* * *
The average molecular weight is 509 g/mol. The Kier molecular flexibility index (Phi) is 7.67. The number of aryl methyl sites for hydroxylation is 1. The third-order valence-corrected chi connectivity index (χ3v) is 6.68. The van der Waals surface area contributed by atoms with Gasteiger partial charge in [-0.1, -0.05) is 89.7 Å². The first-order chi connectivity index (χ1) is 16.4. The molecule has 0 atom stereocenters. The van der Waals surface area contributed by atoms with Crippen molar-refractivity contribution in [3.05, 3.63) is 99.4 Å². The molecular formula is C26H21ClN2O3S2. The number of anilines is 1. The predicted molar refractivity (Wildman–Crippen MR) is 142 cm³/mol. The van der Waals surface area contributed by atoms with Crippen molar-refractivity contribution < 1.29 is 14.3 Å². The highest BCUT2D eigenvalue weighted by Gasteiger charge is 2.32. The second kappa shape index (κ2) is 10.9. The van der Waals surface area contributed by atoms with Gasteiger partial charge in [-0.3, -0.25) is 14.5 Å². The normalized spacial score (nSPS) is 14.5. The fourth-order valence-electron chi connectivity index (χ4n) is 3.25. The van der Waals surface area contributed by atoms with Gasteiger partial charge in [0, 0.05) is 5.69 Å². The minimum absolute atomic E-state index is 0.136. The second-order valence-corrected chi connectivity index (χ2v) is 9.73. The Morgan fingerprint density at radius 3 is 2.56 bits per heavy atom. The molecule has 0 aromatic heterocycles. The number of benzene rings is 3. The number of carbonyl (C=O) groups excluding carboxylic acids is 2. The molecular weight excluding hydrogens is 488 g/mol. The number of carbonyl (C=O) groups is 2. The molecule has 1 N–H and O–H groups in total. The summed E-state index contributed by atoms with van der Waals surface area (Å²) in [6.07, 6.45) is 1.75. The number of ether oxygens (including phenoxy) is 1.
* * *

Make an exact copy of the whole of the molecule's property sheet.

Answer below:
The average molecular weight is 509 g/mol. The Kier molecular flexibility index (Phi) is 7.67. The number of aryl methyl sites for hydroxylation is 1. The third-order valence-corrected chi connectivity index (χ3v) is 6.68. The van der Waals surface area contributed by atoms with Gasteiger partial charge in [-0.1, -0.05) is 89.7 Å². The first-order chi connectivity index (χ1) is 16.4. The molecule has 0 atom stereocenters. The van der Waals surface area contributed by atoms with Crippen molar-refractivity contribution in [3.05, 3.63) is 99.4 Å². The molecular formula is C26H21ClN2O3S2. The number of anilines is 1. The predicted molar refractivity (Wildman–Crippen MR) is 142 cm³/mol. The van der Waals surface area contributed by atoms with Crippen molar-refractivity contribution < 1.29 is 14.3 Å². The highest BCUT2D eigenvalue weighted by Gasteiger charge is 2.32. The second kappa shape index (κ2) is 10.9. The van der Waals surface area contributed by atoms with Gasteiger partial charge in [-0.3, -0.25) is 14.5 Å². The normalized spacial score (nSPS) is 14.5. The fourth-order valence-electron chi connectivity index (χ4n) is 3.25. The van der Waals surface area contributed by atoms with Gasteiger partial charge in [0, 0.05) is 5.69 Å². The minimum absolute atomic E-state index is 0.136. The second-order valence-corrected chi connectivity index (χ2v) is 9.73. The Morgan fingerprint density at radius 3 is 2.56 bits per heavy atom. The molecule has 0 aromatic heterocycles. The number of benzene rings is 3. The number of carbonyl (C=O) groups excluding carboxylic acids is 2. The molecular weight excluding hydrogens is 488 g/mol. The number of carbonyl (C=O) groups is 2. The molecule has 1 N–H and O–H groups in total. The summed E-state index contributed by atoms with van der Waals surface area (Å²) in [6.07, 6.45) is 1.75. The number of ether oxygens (including phenoxy) is 1.